Filmmaker Karan Johar on Tuesday expressed his hurt on being labelled “anti-national” ahead of the release of his directorial “Ae Dil Hai Mushkil” (ADHM), which stars Pakistani actor Fawad Khan and said he would not engage with talent from Pakistan “in the circumstance”.
However, he also appealed that the efforts of his 300-member Indian crew must be considered before hindering the release of the love saga, which faces a vandalism threat from right-wing Hindu outfits amid heightened tensions between India and Pakistan.
After a longstanding silence on the issue, Karan opened up in a video statement issued on his behalf on Tuesday.
In the video, he said: “Remained silent because of deep sense of hurt that I felt, that there are a few people who actually believe that I am being anti-national. I need to say this and I say this with strength that for me this country comes first,” Karan said.
“Nothing else matters to me but my country. I have always felt that the best way to express your patriotism is to spread love and that is all I have done through my work.”
He added: “When I shot my film ADHM in September to December the last year, the climate was completely different. The circumstances were completely different. There were efforts made by our government for the peaceful relationship between the nations and I respect those endeavours then, those efforts then and I respect the sentiment today. I understand the sentiments as I feel the same.”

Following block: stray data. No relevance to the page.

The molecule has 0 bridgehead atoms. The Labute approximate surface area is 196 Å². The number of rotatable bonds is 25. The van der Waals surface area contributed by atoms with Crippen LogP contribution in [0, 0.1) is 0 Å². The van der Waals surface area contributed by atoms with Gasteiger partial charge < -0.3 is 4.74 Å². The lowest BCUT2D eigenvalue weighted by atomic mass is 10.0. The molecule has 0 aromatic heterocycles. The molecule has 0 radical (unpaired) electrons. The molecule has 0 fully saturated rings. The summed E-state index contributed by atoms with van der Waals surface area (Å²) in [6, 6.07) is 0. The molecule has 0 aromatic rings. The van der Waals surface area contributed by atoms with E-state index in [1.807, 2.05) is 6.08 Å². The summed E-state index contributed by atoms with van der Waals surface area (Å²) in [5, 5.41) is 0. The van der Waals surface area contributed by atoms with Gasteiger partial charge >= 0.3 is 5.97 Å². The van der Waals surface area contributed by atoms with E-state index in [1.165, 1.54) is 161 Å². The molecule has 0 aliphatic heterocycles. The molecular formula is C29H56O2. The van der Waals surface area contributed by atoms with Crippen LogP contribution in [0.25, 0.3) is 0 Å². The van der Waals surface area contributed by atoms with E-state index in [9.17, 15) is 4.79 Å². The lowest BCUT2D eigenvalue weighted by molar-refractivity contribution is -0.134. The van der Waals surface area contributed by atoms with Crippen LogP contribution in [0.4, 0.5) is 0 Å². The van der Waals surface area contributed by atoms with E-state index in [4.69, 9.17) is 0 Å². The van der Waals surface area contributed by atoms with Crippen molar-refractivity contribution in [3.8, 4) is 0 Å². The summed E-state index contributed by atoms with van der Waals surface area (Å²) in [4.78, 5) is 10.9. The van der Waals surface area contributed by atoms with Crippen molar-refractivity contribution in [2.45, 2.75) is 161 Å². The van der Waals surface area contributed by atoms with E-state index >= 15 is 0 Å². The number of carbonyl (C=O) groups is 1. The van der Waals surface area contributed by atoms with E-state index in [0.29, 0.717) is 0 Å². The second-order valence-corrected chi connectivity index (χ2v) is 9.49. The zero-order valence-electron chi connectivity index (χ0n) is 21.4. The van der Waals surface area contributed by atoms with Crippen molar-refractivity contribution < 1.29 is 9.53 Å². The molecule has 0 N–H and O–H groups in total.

“Going forward, I would like to say that I will not engage with the talent from the neighbouring country in the circumstance but with that same energy I beseech you to know one thing that over 300 Indian people in my crew have put their blood, sweat and tears into my film and I don’t think it’s fair to them to face any kind of turbulence on account of other fellow Indians.”
His film has become the first target of those who are against inclusion of Pakistani artistes in Indian films after the September 18 Uri attack which killed 19 Indian soldiers in Jammu and Kashmir. The attack was followed by surgical attacks that India conducted on terror camps in Pakistan.
The subsequent bilateral unrest between India and Pakistan had a spill over in film industries on both sides of the border.
While the Maharashtra Navnirman Sena (MNS) issued an ultimatum to Pakistani artistes to quit India, the Indian Motion Picture Producers Association passed a resolution asking producers to avoid working with talent from Pakistan.
Just last week, the Cinema Owners and Exhibitors Association of India announced single screen theatres in Maharashtra, Goa and Gujarat won’t screen Karan’s ADHM. And the film is already facing threats from the MNS.
Earlier on Tuesday, filmmaker Mukesh Bhatt, President of the Film and Television Producers Guild of India, met a Mumbai police representative to ensure that the city’s theatres which will screen ADHM remain safe and secure. The Mumbai police have promised protection.
Karan, who spearheads Dharma Productions — one of the leading movie production banners of the Hindi film industry — said he respects the Indian Army for “everything they do to protect us and our environment”.
“I say I condemn any form of terrorism. I just hope you understand exactly the circumstance and situation that we are in and respect the fact that we love and respect our country over and above anything else,” he added.